The diabetes cure had a recipe too.  Make a cup of tea using 3 leaves.  Drink 3 cups per day.  If making the tea is too bothersome, you can just eat one leaf 3 times per day.

I wasn’t the only person to look deeper into medicinal use of the Wandering Jew plant. One study showed that a methanolic leaf extract from the Tradescantia zebrina plant had the highest antioxidant content of the plants studied.  Antioxidants are good.   Dr. Jim Duke’s Phytochemical and Ethnobotanical Database cited a 1969 study by Maximino Martinez listing this plant as a treatment for dysentery.

wandering-jew-tea

Well, with this information, it was time to make matali myself.  I boiled a handful of leaves for 2 hours as instructed and got weak tea colored water. It wasn’t pink.  And it tasted like, well, boiled water.  So maybe I didn’t put enough leaves in it.  I thought I’d try just making a cup with 3 leaves.

I choose leaves with the purplest underside, boiled the water and added the leaves.  AND….the water turned out exactly the same color.  I sampled it, and it was tasteless, although I did notice my tongue had a thin coating of blah afterward, so much so that I went and brushed my teeth and tongue to get rid of the feeling.  

Update May 2020

I had so many comments about matalí tea that I thought I’d try making it a second time, to see if I could get the pink color. This time, I cut the leaves lengthwise and instead of boiling them, I allowed them to steep in boiling water.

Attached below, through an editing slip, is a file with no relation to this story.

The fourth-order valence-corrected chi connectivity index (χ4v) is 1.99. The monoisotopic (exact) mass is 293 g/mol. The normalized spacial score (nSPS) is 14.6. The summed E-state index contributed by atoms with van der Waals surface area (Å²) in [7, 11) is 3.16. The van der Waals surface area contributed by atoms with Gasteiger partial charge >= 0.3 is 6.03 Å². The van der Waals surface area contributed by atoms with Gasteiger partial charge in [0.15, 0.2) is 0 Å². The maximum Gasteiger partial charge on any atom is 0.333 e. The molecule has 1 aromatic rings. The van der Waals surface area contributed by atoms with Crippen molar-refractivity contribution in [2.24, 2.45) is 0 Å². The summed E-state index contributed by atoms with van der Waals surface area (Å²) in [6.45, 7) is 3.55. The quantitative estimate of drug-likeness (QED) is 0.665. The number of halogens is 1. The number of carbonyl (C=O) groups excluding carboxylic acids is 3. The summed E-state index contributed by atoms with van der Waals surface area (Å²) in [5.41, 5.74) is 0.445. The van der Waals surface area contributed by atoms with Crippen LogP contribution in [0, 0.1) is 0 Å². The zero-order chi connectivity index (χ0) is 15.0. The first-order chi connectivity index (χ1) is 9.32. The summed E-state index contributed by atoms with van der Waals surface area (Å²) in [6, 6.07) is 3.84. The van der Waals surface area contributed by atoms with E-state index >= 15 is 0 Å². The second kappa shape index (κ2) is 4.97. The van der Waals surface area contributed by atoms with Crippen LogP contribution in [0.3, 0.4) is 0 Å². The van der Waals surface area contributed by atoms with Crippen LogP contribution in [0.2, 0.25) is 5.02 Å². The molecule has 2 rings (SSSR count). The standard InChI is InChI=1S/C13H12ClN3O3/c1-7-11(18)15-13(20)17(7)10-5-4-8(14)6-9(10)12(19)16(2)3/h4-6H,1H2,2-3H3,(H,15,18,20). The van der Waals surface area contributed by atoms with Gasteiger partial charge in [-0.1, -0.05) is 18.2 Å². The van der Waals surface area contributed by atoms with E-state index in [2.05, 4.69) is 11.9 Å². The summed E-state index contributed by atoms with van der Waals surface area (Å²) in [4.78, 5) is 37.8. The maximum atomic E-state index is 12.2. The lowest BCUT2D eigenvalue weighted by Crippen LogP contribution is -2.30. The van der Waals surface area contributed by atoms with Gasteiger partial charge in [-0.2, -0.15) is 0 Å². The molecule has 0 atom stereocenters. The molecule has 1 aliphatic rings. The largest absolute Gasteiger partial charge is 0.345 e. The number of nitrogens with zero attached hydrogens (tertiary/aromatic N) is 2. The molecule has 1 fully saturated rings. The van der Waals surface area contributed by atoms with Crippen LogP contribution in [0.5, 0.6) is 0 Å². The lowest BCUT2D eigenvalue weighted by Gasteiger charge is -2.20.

To my disappointment, no matter how long I allowed them to steep, the water remained decidedly not pink. However, the tea tasted much better. It had a plant flavor rather than the BLAH that resulted from boiling the leaves. 

Some interesting tidbits shared by readers include:

According to Thomas Ngumi, in Kenya the leaves are used as vegetables among the Kamba community. 

David de la Rosa’s brother in Guatemala makes matalí tea using 7 leaves in 0.75 liters of water, boiling for about 3-5 minutes. David claims that drinking the tea every other day has reduced his brother’s prostate and improved his urination, as well as reducing his PSA levels. 

Wes Lowrence told me that the tea is brown until he adds lemon juice to lower the pH level, then it turns a brighter color. 

Another commenter suggested cutting the leaves to release the inside portions, then pour the boiling water over it, which is what I attempted this time. He also suggested that I wait until it cools for the pink/purple color. Chilling it overnight before straining will intensify the color. 

One reader shared that her Chinese grandmother boiled the leaves in water along with their flowers. There was no specific amount of water, leaves or boiling time. She used this concoction to reduce the “heat” in the body as defined by traditional Chinese medicine. 

Another interesting bit of information that Shannon shared with me is that the Mexican president 

Andrés Manuel López Obrador had a dinner engagement with all the country’s governors in January 2020. The beverage served reportedly was matalí. The article included a picture and sure enough, each attendee had a glass of extremely pink drink. 

I did, however, notice that the scientific name mentioned in the article was Tradescantía Zebrina Purpusii which is a darker variety of Tradescantia zebrina

Mystery solved! The variety needed to get the pink color is indeed different. However, the medicinal properties are very similar. We continue to use Tradescantia zebrina as a home remedy for acid reflux and heartburn here. Instead of bothering with the tea, we just eat a leaf or two and experience nearly immediate relief.